The Boston real estate market is suddenly red-hot. Sales are up, prices have risen, and bidding wars—unheard of two years ago—are now a given in both the city and the ’burbs. To take the temperature of the market, we spoke with Jennifer Titus, exceptional properties specialist with William Raveis Real Estate, Mortgage & Insurance in Boston, and Jill Boudreau, sales associate with Coldwell Banker in Wellesley.
How much have you seen values rise in the past year?
Jennifer Titus: The majority of Boston neighborhoods are yielding double-digit increases in average prices from 2012, from approximately 10 percent in South Boston and the South End to 15 percent in Beacon Hill and Charlestown.
Jill Boudreau: In the suburbs we are seeing an average 7 percent increase— and a 28 percent lift in sales volume. Seller confidence is coming back.
JT: The greatest velocity is within the ranges of $500,000–$600,000 and $1 million–$1.5 million. Families with children are staying in the city, and empty nesters are enjoying the next phase of life in urban environments.
JB: Our biggest population i s relocation buyers coming out of Boston in the price point of under $1 million and under $1.5 million—that’s where the most buyers are. We’re also starting to see activity in the higher end, in the $4 million to $5 million range, which we haven’t seen in years.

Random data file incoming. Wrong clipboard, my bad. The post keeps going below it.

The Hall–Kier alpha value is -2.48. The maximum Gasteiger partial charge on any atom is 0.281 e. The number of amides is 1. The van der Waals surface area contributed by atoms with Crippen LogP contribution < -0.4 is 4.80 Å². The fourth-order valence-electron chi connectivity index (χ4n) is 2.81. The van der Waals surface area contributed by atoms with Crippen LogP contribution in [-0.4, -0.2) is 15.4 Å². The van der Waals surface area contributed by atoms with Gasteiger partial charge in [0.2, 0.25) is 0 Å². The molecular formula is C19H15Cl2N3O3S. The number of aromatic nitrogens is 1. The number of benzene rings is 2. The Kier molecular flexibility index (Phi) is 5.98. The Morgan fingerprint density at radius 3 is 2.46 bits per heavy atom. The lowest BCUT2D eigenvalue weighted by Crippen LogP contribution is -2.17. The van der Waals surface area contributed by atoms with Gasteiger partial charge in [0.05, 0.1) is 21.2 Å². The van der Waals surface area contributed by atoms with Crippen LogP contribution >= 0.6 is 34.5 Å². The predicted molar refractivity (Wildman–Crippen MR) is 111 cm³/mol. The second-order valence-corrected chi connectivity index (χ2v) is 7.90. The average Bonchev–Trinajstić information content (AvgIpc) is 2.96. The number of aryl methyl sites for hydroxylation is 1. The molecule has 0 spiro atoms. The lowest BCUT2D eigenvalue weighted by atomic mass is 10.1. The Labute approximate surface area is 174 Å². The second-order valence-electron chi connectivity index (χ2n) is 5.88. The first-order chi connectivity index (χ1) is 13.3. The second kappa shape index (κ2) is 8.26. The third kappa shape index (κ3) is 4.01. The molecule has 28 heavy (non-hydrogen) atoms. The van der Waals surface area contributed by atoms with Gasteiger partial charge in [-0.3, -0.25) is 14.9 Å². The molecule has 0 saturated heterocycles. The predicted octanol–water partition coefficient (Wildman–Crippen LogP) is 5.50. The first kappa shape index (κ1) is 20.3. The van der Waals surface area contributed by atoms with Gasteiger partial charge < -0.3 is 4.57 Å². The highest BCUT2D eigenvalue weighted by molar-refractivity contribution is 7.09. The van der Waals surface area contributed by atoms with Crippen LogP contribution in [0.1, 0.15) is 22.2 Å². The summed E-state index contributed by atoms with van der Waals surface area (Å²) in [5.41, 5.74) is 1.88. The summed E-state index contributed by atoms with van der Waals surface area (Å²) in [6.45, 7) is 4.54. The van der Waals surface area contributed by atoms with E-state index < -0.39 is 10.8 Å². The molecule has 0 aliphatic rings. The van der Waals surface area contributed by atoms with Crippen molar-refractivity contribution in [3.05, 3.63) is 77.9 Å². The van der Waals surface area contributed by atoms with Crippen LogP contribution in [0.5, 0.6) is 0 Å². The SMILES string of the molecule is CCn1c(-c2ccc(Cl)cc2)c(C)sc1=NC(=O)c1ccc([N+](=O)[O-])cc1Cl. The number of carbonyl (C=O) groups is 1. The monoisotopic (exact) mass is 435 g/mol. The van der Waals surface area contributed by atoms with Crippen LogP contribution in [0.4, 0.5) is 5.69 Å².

What’s been driving the increase in values?
JT: Inventory levels are at anemic lows with the spring market providing 50 percent fewer condominium units for sale during 2012. Agents are deferring showings on new listings until the first open house, which creates anxiety for buyers, thereby inducing bidding wars, which ultimately drive up prices.
JB: In many instances, we are seeing multiple bid situations—which is great if you are a seller, but can be frustrating if you are a buyer. I brought a property on the market recently with an open house on Sunday; on the previous Friday I had four offers, and not a single person had seen it.
Why is inventory so low?
JB: There is such pent-up buyer demand, houses are flying off the market. In 2012, the average stay on the market for a single-family was 119 days. Now, for 2013, we are looking at 78 days and falling.
JT: There is also a paralysis in the market because of buyers who want to move but are fearful of selling without an exit strategy. This dynamic is having an adverse effect on inventory because supply and demand have to align seamlessly for a successful transition.
14 Peirce Road in Wellesley, listed by Boudreau, for just over $3 million.
What are the hottest neighborhoods?
JT: The South End has exploded in popularity due to the quality of housing, its eclectic mix of restaurants and shops, and a sense of community.
JB: Newton is wild. I am hearing from my colleagues that at certain price points they are seeing 18 offers, 22 offers. It’s unbelievable. One house came on for $799,000 and sold for $200,000 more than the asking price.
How do you expect sales trends to continue in the next year?
JT: Hopefully we will have a more balanced market, but the rise in interest rates could start to stall the first-time home buyer, which has a ripple effect on higher-priced properties.
JB: I think rates are still going to be very attractive. That will give buyers more buying power, and values are going to continue to rise. I don’t think they’ll hit their peak in the next year. If the rebound continues, we’ll be up to healthy levels in the next few years.
Jill Boudreau, Coldwell Banker, 71 Central St., Wellesley, 617-460-3787